Did you know your diet plays an important role in determining the health of your bones, and that good nutrition throughout life can reduce your risk of Osteoporosis?
Healthy bones require a range of different nutrients and eating a variety of foods from all of the 5 food groups is the best way to keep your bones strong and healthy throughout life.
Dairy foods and drinks get a lot of attention for bone health – and for good reason – this food group is an excellent source of calcium, which is not only the most abundant mineral in our body – but in our bones too. About 99 % of the body’s calcium is found within our bones and helps to make them strong and rigid. Calcium is important for not only building healthy bones – but keeping them strong later in life.
People are often surprised to learn that the composition of our bones is changing constantly – every day we’re building new bone and breaking down existing bone– and we’re both storing and losing calcium from our bones.
In the earlier years of life, from birth to adolescents, we’re very good at storing calcium and building strong, healthy bones – during this time we store more calcium than we lose. By our twenties we’ve reached what is called “peak bone mass”, where our bone minerals stores are at their highest and our bones are at their strongest. As we age, our bones gradually lose minerals and strength, with certain life stages such as menopause increasing the losses.
This is why it’s crucial that children and adolescents eat and drink enough calcium rich foods and drinks in these early bone-forming years, to ensure they have adequate mineral stores to keep their bones strong and healthy later in life.
This certainly doesn’t mean calcium intake becomes less important for our bone health as we age, with ample research showing that consuming adequate amounts of calcium throughout life can delay or reduce age-related bone loss and reduce the risk of osteoporosis.
Furthermore, although most of the calcium in our body is in bones and teeth, calcium has many other vital roles in our body, and so if we don’t provide enough calcium through our diet, our body is forced to take stores from our bones, which over time leads to weaker bones and a higher risk of osteoporosis and fractures.
How can I make sure I’m getting enough Calcium?
Research has found that 50% of Australians are not getting enough calcium. The easiest way to ensure you’re getting enough calcium is to meet the recommended daily serves from the Dairy Group: Milk, yoghurt and many cheeses are all excellent sources of calcium, which is easily absorbed. Studies have shown that children you don’t drink milk regularly have a lower intake of calcium and poorer bone health than kids who drink milk regularly.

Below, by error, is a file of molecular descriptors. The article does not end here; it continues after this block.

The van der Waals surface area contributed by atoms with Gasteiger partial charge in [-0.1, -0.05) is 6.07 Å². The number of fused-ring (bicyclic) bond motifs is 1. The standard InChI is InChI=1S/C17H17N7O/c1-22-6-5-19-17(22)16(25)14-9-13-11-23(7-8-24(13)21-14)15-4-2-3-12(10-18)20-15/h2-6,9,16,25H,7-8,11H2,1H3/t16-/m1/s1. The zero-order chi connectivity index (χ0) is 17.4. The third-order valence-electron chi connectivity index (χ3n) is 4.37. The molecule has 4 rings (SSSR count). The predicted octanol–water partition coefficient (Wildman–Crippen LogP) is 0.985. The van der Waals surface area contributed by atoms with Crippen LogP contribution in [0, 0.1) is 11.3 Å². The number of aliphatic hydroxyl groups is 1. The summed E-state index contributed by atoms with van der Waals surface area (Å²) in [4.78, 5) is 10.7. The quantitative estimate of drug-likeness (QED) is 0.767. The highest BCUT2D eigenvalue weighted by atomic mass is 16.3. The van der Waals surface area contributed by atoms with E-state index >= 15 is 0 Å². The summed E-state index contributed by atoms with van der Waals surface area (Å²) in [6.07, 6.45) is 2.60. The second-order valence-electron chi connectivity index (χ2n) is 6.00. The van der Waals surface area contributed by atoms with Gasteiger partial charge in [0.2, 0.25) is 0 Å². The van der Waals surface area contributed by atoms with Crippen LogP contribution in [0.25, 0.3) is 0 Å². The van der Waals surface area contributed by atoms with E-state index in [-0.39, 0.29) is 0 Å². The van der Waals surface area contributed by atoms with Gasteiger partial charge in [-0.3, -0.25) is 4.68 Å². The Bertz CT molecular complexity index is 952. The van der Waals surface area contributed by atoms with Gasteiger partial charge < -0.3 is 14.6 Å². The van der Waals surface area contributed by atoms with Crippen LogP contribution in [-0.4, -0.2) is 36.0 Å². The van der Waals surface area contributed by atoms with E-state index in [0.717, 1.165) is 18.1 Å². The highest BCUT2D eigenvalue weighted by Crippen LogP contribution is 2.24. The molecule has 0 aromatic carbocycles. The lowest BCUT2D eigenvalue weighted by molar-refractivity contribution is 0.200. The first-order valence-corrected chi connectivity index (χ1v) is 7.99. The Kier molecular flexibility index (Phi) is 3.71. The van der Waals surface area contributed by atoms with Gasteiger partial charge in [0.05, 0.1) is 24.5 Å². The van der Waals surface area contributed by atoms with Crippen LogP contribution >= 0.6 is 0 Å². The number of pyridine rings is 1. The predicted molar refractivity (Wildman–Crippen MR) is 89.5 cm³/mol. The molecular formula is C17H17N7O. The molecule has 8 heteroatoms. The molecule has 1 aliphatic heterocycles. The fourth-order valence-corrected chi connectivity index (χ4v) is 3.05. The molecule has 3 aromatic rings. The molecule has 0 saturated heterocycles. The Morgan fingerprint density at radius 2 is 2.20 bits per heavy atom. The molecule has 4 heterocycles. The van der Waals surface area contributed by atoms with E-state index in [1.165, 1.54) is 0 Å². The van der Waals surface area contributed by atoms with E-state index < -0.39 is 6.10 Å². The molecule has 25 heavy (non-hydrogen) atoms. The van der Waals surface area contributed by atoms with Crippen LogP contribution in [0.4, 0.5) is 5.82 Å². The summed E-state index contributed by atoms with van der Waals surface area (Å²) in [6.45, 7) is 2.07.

One serve of dairy is the equivalent to: 1 cup (250mls) of milk, a tub (200ml) of yoghurt, 2 slices (40g) of cheese or 120ml of evaporated unsweetened milk.
Although dairy foods and drinks are one of the richest and best absorbed sources of calcium, calcium is found in a range of other foods and drinks, such as:
- Non-dairy milk alternatives, such as soy milk, provided they have calcium added to them – ensure all non-dairy milk substitutes have at least 100mg of added calcium per 100g.
- Fish with edible bones, such as sardines and tinned salmon;
- firm tofu,
- dark leafy green vegetables, broccoli, bok choy, kale,
- Some nuts and seeds, such as almonds, sesame seeds, brazil nuts and unhulled tahini (sesame seed paste)
Several foods are also now available with added calcium, such as orange juice, breads and cereals.
For a list of the amount of calcium content of different foods and drinks, see this resource from Osteoporosis Australia.
Don’t forget the Vitamin D!
Unfortunately, a diet rich in food sources of calcium isn’t enough to ensure our body has enough calcium for healthy bones – we must also have adequate Vitamin D stores! Vitamin D plays a crucial role in allowing our body to absorb the calcium from our food and drink and to store calcium in our bone. To find out more about Vitamin D and how you can ensure you’re getting enough, have a read of this article from Dietitians Association of Australia.